How Children can Benefit from Learning Another Language
‘One language sets you in a corridor for life. Two languages open every door along the way.’ — Frank Smith, Psycholinguist
When children study a second language, they acquire much more than a new vocabulary. Learning a second language, whether French, Chinese, Japanese or Latin, activates different areas of the brain and this brings a cascade of benefits.
The World Literacy Foundation says the earlier children begin learning a second language the easier the process is, because during early years the brain is building cognitive skills and connections that support language. Children’s natural curiosity and perception are also helpful in exploring a new language.
The foundation adds that a second language also enhances a child’s creativity and thinking skills and this has positive effects on other areas of academic study.
“When children study a language, they are not only learning words and grammar, they are learning how those things are connected. They can see patterns in language and this increases mental flexibility and the ability to solve problems more quickly,” says Mrs Maud Fugier-Sola, Head of French at Haileybury, on behalf of the language team.
“Children who learn a second language also increase memory and concentration and they often have a greater ability to focus.”
Linguistic research at Cornell University says, rather than causing confusion to younger children, students learning a second language have a greater ability to pay attention and they are less likely to be distracted by their surroundings. This has positive and lasting impacts on study throughout school years.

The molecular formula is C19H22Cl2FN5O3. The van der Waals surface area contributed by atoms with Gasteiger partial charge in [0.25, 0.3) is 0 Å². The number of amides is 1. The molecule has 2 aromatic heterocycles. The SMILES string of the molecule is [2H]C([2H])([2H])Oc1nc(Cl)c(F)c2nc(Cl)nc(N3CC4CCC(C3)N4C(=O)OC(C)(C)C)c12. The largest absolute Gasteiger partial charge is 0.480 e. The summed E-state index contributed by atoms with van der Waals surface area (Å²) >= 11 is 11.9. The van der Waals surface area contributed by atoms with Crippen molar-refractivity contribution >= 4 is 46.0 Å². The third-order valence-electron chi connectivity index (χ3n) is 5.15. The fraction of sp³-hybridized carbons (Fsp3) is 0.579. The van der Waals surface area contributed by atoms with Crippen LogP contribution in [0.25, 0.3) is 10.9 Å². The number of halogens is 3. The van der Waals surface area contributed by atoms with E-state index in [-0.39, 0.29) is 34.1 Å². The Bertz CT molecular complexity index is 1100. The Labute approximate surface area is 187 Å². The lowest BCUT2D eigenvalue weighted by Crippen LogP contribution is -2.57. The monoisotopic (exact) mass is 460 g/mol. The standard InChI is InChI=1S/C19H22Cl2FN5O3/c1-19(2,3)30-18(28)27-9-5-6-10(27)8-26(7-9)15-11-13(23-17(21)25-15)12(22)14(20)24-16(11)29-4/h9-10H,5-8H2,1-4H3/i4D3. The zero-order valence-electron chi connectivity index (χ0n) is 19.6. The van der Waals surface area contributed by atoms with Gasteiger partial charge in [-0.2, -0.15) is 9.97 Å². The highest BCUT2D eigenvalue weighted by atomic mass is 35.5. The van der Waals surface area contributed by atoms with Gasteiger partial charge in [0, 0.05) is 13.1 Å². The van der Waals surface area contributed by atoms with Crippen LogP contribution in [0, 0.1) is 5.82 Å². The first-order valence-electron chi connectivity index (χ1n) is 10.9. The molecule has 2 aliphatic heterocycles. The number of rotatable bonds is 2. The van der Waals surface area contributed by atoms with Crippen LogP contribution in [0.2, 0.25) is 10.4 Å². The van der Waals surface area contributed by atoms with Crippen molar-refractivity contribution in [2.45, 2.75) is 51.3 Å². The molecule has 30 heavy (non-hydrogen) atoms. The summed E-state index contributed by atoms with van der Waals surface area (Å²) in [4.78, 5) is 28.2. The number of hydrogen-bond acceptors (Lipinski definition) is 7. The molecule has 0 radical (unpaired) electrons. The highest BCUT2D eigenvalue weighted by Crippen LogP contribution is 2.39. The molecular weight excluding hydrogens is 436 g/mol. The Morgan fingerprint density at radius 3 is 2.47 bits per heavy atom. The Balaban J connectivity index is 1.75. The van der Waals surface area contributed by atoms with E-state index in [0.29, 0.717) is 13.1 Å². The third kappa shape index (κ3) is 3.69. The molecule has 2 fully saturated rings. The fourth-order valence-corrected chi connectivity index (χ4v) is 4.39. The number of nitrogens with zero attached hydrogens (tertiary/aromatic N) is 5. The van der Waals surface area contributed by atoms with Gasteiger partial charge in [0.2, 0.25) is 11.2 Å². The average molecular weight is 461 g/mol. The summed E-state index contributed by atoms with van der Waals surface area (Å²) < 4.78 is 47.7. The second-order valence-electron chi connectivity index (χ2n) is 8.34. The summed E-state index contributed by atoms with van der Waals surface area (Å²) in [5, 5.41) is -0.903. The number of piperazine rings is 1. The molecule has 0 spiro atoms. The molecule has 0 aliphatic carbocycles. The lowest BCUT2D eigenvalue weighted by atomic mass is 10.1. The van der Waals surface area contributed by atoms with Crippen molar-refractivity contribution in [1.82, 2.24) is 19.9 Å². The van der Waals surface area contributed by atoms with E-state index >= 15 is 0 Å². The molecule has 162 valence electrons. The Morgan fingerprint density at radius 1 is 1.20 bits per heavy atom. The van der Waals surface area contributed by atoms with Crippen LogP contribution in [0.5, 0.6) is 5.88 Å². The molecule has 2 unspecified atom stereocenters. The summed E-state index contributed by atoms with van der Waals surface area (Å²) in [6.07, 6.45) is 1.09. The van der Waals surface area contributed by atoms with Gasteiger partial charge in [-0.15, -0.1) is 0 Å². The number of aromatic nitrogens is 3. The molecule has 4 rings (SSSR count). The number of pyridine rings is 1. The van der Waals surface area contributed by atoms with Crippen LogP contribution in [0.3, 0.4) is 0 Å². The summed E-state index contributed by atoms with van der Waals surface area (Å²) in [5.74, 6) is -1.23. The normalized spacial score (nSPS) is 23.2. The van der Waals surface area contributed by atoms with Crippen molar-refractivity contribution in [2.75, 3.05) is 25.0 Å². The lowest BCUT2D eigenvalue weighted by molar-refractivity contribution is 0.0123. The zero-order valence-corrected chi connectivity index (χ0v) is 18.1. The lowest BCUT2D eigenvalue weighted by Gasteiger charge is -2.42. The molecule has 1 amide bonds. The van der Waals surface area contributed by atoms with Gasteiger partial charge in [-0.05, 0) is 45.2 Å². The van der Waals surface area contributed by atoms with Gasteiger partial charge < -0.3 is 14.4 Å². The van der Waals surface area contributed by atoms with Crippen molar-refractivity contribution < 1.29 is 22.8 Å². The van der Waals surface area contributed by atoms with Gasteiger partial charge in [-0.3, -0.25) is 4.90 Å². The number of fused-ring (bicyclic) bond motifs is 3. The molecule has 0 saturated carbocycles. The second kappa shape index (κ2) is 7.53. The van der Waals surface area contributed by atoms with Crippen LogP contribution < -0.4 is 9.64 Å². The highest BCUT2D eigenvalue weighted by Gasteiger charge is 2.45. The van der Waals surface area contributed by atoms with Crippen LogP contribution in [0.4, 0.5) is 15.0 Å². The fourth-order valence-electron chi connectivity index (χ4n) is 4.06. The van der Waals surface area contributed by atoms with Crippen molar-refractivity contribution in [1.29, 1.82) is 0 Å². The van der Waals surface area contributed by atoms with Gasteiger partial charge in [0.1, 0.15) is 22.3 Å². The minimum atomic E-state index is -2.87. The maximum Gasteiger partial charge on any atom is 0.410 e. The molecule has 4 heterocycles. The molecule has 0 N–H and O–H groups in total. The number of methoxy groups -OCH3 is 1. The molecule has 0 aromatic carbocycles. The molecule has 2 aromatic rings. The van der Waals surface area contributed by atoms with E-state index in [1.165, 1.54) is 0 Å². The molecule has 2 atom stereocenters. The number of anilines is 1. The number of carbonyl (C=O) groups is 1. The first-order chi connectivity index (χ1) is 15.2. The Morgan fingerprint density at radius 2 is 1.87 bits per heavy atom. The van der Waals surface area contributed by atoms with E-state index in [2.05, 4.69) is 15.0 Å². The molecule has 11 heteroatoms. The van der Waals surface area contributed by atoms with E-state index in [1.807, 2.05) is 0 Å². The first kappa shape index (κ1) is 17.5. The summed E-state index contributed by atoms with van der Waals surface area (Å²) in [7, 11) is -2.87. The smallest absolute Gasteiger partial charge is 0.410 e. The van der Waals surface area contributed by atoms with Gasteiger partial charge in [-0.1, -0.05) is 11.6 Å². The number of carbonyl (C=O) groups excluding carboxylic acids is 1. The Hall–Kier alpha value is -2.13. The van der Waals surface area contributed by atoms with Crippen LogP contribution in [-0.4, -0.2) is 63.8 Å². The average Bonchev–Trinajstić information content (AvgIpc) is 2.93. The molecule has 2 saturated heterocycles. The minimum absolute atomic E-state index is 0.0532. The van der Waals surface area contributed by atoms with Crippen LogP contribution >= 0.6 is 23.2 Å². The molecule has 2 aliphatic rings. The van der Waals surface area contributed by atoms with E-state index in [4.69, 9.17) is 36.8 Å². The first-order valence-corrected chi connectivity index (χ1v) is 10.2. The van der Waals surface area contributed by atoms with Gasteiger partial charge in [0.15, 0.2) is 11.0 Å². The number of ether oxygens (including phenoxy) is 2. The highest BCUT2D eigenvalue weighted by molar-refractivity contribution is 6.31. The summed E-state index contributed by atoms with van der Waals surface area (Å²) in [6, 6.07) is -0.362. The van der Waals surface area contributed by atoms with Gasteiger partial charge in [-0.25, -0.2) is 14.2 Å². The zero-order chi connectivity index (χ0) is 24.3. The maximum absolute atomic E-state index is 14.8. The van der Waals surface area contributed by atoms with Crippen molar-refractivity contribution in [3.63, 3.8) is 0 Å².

At Haileybury, the second language journey begins in Prep when students can learn Chinese. In Year 7, students can learn French or Japanese and, in Year 8, Latin can be selected.
“Our youngest students learn through fun activities like games, songs and quizzes. Later, they might role play a conversation,” says Mrs Fugier-Sola.
“We recently held a lunchtime event and students performed a karaoke song in their second language. They sang rap, pop or classical songs and it was great to see them perform with such confidence.”
Older language students develop the ability to read, speak, listen and write in their second language. Those students who continue their language studies through to the Victorian Certificate of Education (VCE) become confident communicators.
“For VCE, students have to undertake an oral component and they must speak in front of the examiners for 15 minutes. That builds confidence,” says Mrs Fugier-Sola.
“Students learn how to build a line of argument and they increase their emotional intelligence because they learn how to infer meaning and to understand different cultural implications of what they say and hear. Those are very valuable skills.”
Immersing students in their chosen language is an integral part of Haileybury’s Languages Program with opportunities to take part in overseas excursions and to spend time in Haileybury’s sister schools. Welcoming host families also share traditions, food, stories and cultural insights.
Mrs Fugier-Sola says there are things parents can do to support their child’s language development:
- Speak to your child’s language teacher to find out what you can do at home to enhance your child’s language skills.
- Check that your children have done their language homework.
- Encourage your child to practise their pronunciation by speaking words out loud.
- Provide books, songs and videos appropriate to help extend language skills. Ask your child’s teacher for guidance on what materials are most suitable.